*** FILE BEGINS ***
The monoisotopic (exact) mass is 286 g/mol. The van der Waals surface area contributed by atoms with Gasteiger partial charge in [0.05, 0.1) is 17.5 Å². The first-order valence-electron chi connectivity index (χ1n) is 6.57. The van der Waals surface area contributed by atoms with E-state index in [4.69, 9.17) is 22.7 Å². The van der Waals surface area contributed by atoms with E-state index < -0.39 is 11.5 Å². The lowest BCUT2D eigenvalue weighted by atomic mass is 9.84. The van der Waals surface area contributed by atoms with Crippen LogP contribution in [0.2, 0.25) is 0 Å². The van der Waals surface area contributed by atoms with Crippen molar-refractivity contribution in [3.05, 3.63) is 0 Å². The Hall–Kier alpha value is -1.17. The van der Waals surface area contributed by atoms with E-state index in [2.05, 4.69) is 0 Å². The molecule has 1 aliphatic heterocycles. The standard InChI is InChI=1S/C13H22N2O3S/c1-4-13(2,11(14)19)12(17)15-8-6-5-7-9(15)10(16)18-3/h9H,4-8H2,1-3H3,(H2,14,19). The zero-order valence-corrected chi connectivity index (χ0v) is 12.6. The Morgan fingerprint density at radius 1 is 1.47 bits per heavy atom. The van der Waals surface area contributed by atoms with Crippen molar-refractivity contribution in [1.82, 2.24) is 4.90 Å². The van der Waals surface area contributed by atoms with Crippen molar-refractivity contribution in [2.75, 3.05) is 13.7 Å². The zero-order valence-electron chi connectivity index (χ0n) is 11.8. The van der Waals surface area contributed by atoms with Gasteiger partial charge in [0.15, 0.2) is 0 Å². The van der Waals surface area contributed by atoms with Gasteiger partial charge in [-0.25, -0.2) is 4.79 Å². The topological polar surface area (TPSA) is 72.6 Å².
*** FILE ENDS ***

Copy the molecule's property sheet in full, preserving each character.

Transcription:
The monoisotopic (exact) mass is 286 g/mol. The van der Waals surface area contributed by atoms with Gasteiger partial charge in [0.05, 0.1) is 17.5 Å². The first-order valence-electron chi connectivity index (χ1n) is 6.57. The van der Waals surface area contributed by atoms with E-state index in [4.69, 9.17) is 22.7 Å². The van der Waals surface area contributed by atoms with E-state index < -0.39 is 11.5 Å². The lowest BCUT2D eigenvalue weighted by atomic mass is 9.84. The van der Waals surface area contributed by atoms with Crippen LogP contribution in [0.2, 0.25) is 0 Å². The van der Waals surface area contributed by atoms with Crippen molar-refractivity contribution in [3.05, 3.63) is 0 Å². The Hall–Kier alpha value is -1.17. The van der Waals surface area contributed by atoms with E-state index in [2.05, 4.69) is 0 Å². The molecule has 1 aliphatic heterocycles. The standard InChI is InChI=1S/C13H22N2O3S/c1-4-13(2,11(14)19)12(17)15-8-6-5-7-9(15)10(16)18-3/h9H,4-8H2,1-3H3,(H2,14,19). The zero-order valence-corrected chi connectivity index (χ0v) is 12.6. The Morgan fingerprint density at radius 1 is 1.47 bits per heavy atom. The van der Waals surface area contributed by atoms with Crippen molar-refractivity contribution in [1.82, 2.24) is 4.90 Å². The van der Waals surface area contributed by atoms with Crippen molar-refractivity contribution in [2.75, 3.05) is 13.7 Å². The zero-order valence-electron chi connectivity index (χ0n) is 11.8. The van der Waals surface area contributed by atoms with Gasteiger partial charge in [0.15, 0.2) is 0 Å². The van der Waals surface area contributed by atoms with Gasteiger partial charge in [-0.25, -0.2) is 4.79 Å². The topological polar surface area (TPSA) is 72.6 Å².